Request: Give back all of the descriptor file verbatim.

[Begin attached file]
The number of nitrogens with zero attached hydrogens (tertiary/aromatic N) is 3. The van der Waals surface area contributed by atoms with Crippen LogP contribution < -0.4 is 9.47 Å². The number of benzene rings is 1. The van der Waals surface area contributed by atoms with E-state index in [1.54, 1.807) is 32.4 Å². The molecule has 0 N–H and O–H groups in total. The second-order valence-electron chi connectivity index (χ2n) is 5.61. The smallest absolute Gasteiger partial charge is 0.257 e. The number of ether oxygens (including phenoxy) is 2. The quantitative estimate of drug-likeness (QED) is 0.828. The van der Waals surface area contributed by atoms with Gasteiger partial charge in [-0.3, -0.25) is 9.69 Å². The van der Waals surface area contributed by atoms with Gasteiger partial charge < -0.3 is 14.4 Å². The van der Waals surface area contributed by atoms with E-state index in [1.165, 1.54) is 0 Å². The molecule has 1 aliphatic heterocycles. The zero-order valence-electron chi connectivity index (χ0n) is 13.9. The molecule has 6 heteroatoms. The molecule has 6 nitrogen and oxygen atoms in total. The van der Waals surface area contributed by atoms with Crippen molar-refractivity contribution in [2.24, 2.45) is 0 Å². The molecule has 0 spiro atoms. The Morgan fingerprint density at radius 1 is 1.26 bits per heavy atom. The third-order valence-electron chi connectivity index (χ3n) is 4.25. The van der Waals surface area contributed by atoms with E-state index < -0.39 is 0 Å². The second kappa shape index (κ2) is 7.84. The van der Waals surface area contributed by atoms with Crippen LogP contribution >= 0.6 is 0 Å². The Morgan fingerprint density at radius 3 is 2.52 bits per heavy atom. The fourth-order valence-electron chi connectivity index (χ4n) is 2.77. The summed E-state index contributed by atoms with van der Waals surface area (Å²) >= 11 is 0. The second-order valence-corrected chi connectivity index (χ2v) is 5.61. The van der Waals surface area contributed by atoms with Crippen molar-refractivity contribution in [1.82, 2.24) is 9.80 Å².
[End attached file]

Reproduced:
The number of nitrogens with zero attached hydrogens (tertiary/aromatic N) is 3. The van der Waals surface area contributed by atoms with Crippen LogP contribution < -0.4 is 9.47 Å². The number of benzene rings is 1. The van der Waals surface area contributed by atoms with E-state index in [1.54, 1.807) is 32.4 Å². The molecule has 0 N–H and O–H groups in total. The second-order valence-electron chi connectivity index (χ2n) is 5.61. The smallest absolute Gasteiger partial charge is 0.257 e. The number of ether oxygens (including phenoxy) is 2. The quantitative estimate of drug-likeness (QED) is 0.828. The van der Waals surface area contributed by atoms with Gasteiger partial charge in [-0.3, -0.25) is 9.69 Å². The van der Waals surface area contributed by atoms with Gasteiger partial charge < -0.3 is 14.4 Å². The van der Waals surface area contributed by atoms with E-state index in [1.165, 1.54) is 0 Å². The molecule has 1 aliphatic heterocycles. The zero-order valence-electron chi connectivity index (χ0n) is 13.9. The molecule has 6 heteroatoms. The molecule has 6 nitrogen and oxygen atoms in total. The van der Waals surface area contributed by atoms with Crippen molar-refractivity contribution in [2.24, 2.45) is 0 Å². The molecule has 0 spiro atoms. The Morgan fingerprint density at radius 1 is 1.26 bits per heavy atom. The third-order valence-electron chi connectivity index (χ3n) is 4.25. The van der Waals surface area contributed by atoms with E-state index < -0.39 is 0 Å². The second kappa shape index (κ2) is 7.84. The van der Waals surface area contributed by atoms with Crippen LogP contribution >= 0.6 is 0 Å². The Morgan fingerprint density at radius 3 is 2.52 bits per heavy atom. The fourth-order valence-electron chi connectivity index (χ4n) is 2.77. The summed E-state index contributed by atoms with van der Waals surface area (Å²) >= 11 is 0. The second-order valence-corrected chi connectivity index (χ2v) is 5.61. The van der Waals surface area contributed by atoms with Crippen molar-refractivity contribution in [1.82, 2.24) is 9.80 Å².